Horticulturists are always looking for "60-mile-per-hour plants," which means pretty flowers in the landscape that can divert your attention while you are zipping down the highway.
This is exactly what happened to me. Yikes, there it was! A bed of creeping phlox giving the perfect example of what I had been preaching. The sermon has been that we all need to use the Phlox subulata, or creeping phlox, as groundcover that also yields incredible blooms.
Also known as moss pink (or thrift), Phlox subulata brings a brilliant, almost iridescent color to the late winter or early spring garden. Moss pink is a low-growing, evergreen plant with a textured leaf. Wonderful on slopes and in rock gardens, it is much more drought- and sun-tolerant than most other phlox.
Propagation is best done by division or by cuttings taken in the fall. While pink is popular, I've seen some outstanding beds of the Emerald Blue variety. There also are red and white selections.
There are other phlox that also stop traffic. Louisiana phlox, or Sweet William, is popular in older Southern gardens. This species, known as Phlox divaricata, is native to east Texas and much of the Southeast. With beautiful blooms lasting six to eight weeks, try mass planting.
Louisiana phlox produces in a thick mass. The sticky hairs that line each leaf play a significant role in the ease of propagation.
While they are considered semi-evergreen, Louisiana phlox lose their impact after the bloom. The foliage can be cut back and then easily rooted.
This phlox likes good drainage and beds high in organic matter. They prefer morning sun and afternoon shade. Phlox are not very drought tolerant, so be prepared with supplemental irrigation. My favorite is a hybrid variety called Chattahoochee.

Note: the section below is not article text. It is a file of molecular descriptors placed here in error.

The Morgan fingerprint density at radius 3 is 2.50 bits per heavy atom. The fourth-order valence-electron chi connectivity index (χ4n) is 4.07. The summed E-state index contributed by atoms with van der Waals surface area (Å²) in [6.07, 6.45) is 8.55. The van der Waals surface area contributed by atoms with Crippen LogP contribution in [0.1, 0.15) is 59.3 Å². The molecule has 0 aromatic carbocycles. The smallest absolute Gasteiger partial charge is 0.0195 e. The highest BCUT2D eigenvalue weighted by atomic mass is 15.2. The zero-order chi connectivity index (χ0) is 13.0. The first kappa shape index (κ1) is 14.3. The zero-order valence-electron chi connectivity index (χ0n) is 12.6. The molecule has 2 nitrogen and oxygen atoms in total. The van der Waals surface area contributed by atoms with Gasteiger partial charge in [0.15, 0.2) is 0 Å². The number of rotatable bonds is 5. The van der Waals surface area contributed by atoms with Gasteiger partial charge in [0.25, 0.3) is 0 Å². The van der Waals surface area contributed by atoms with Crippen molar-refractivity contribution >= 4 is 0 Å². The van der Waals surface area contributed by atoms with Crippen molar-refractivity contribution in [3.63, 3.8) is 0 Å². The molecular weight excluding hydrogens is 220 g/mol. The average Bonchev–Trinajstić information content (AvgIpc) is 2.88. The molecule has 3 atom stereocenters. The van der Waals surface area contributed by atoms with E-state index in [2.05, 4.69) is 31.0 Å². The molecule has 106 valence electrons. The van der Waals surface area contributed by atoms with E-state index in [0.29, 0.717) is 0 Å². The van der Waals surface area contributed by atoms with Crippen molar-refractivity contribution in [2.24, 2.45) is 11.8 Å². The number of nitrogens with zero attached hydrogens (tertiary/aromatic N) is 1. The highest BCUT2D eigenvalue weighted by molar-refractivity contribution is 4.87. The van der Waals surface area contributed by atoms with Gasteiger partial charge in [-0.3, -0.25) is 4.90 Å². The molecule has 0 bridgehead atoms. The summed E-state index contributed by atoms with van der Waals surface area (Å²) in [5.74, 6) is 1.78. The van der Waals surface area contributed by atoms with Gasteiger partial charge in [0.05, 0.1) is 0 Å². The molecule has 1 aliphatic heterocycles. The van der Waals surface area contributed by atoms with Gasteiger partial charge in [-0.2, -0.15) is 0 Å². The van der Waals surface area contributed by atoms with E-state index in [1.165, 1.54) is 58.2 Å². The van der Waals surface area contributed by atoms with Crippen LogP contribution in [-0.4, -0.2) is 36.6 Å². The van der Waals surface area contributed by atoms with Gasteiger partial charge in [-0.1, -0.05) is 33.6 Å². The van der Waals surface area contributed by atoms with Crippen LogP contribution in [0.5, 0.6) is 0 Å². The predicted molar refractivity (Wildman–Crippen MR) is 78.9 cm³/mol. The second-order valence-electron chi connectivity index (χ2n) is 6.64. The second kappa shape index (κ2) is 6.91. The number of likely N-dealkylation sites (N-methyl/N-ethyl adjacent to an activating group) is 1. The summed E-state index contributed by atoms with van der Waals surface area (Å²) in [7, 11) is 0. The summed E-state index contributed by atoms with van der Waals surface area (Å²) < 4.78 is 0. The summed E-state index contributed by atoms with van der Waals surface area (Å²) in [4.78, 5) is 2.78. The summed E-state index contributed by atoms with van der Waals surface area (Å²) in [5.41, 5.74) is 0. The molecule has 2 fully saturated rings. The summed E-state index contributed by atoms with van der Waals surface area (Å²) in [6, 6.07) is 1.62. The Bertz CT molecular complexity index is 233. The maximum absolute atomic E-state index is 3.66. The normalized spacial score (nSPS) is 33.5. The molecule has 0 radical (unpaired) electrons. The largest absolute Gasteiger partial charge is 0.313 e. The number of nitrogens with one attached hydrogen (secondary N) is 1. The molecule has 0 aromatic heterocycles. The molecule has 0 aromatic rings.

From this point in the season until the summer when Phlox paniculata starts blooming, we used to be phloxless. With the new 21st Century, however, there is a new choice out there for spring and early summer. This is a new improvement on the annual phlox, Phlox drummondii, that also is native to the United States.
The 21st Century has deep, saturated colors in red, blue and white. This is a plant that needs to be brought back to the Southern garden.
Last, but certainly not least, almost all of America comes alive with the summer phlox, Phlox paniculata. Like the Louisiana phlox, they prefer some afternoon protection from the scorching sun. Most of the garden phlox get fairly tall (3 to 4 feet) and would look great planted to the rear of a perennial garden. They might require some support to keep them from falling over with their large blooms.
Pinafore Pink and Eva Cullum are two shorter and more compact varieties. Robert Poore, Laura and the white flowered David are some of my favorites. Summer phlox are available in white, pink, red, deep purple, lilac, lavender and orange. Divide them from clumps in the fall or early spring when new growth starts to emerge. Many gardeners find this phlox easy to root from cuttings.
HORTICULTURIST NORMAN WINTER IS THE AUTHOR OF PARADISE FOUND: GROWING TROPICALS IN YOUR OWN BACKYARD, MISSISSIPPI GARDENER'S GUIDE AND THE HIGHLY ACCLAIMED TOUGH-AS-NAILS FLOWERS FOR THE SOUTH. READERS MAY WRITE TO HIM AT NORMANWEXT.MSSTATE.EDU.
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